Near the observation point on Severo-Zapadnoye marine mammals rookery. Photo by the Commander Islands Reserve
Then the camp together with the Commander Islands Reserve headed to the field trip to Severo-Zapadnoye rookery. The children saw the inhabitants of the rookery: northern fur seals, sea lions and harbor seals. Oksana Solovanyuk told the participants about the biology and ecology of the animals, as well as about the state of the population of fur seals and sea lions, the numbers of which are declining for an unknown reason.
The next day children had a class about waders – a very diverse family of birds, which visit the Commander Islands during migrations or live here. Waders are the holders of some absolute records – a female bar-tailed godwit with a GPS-tag once covered 11 000 km without landing during its seasonal migration from Alaska to New Zealand.
Bar-tailed godwits. Photo by the Commander Islands Reserve
Right before the Whales Day the children had a class organized by Alexander Sidorov, Biologist and Cetaceans Specialist. The class began in the visit-center and moved fast to the coast between Gavanskaya and Ladyginskaya Rivers. By a happy chance a grey whale chose this spot for its dinner. Grey whale is a very rare species for the water area of the reserve. We usually have a chance to see it twice or thrice a year.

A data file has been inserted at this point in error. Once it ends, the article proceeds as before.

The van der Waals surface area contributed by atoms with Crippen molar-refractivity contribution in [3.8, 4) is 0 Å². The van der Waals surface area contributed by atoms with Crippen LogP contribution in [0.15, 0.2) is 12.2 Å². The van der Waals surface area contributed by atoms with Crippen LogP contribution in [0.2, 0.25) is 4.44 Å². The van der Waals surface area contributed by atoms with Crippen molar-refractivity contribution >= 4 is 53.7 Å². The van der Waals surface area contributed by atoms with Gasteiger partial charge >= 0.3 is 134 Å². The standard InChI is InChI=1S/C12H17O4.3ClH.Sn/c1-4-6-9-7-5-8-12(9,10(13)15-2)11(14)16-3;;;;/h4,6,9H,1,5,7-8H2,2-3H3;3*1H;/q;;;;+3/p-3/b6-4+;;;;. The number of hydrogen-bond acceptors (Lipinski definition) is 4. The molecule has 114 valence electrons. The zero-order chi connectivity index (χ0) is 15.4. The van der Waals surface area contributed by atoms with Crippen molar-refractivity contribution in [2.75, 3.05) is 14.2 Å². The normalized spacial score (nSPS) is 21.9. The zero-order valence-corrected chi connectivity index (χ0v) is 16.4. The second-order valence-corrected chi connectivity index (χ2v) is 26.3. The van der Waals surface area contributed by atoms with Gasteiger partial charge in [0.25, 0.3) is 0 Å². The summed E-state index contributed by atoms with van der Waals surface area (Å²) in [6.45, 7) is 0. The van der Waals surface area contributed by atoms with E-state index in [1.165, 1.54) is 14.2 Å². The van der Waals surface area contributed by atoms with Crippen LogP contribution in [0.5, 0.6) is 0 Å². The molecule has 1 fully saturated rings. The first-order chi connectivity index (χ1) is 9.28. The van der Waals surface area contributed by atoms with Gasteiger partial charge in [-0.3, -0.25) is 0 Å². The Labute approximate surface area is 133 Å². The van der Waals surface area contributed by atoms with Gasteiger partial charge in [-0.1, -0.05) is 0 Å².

Children observed the grey whale. You can see its flipper above the water. Photo by the Commander Islands Reserve
According to Alexander Sidorov, grey whales are one of the most ancient species of cetaceans, which is still connected to the coast.
“Their age is estimated at about 30 million years. The grey whale is the only baleen whale, which feeds by filtering large quantities of sand through its whale bone to search for food. The whale fills its mouth with sand, lying on the left side right near the coast – at a depth of several meters. Then it turns upside down and pushes the substrate through the whale bone. All small invertebrates, which are concentrated in large numbers in the sand, stay in the mouth and become the food of the whale,” said Biologist and Researcher of the reserve Alexander Sidorov.
Grey whale in the upper water layers. Photo by the Commander Islands Reserve
The children used spyglass to watch this giant mammal and its behavior. Alexander Sidorov told them many new facts about whales and dolphins.
“In Russia such big numbers of cetaceans can be found only around the Commander Islands. The populations are very dense and diverse. I believe, that children will remember our class not only as a set of scientific data, but also as a meeting with one of the rarest and most fascinating whales,” said Alexander.
After the camp was over Oksana Solovanuk and the researchers handed the children their participation certificates and small souvenirs from the Commander Islands Reserve. In total 20 children, 2 guides and 2 mentors took part in the event.
Those children, who couldn’t take part, do no need to be upset: summer is not over, a whole month of august is ahead and the Commander Islands Reserve is planning to organize classes in our visit-center and local kindergarten and field trips to Toporkov Island.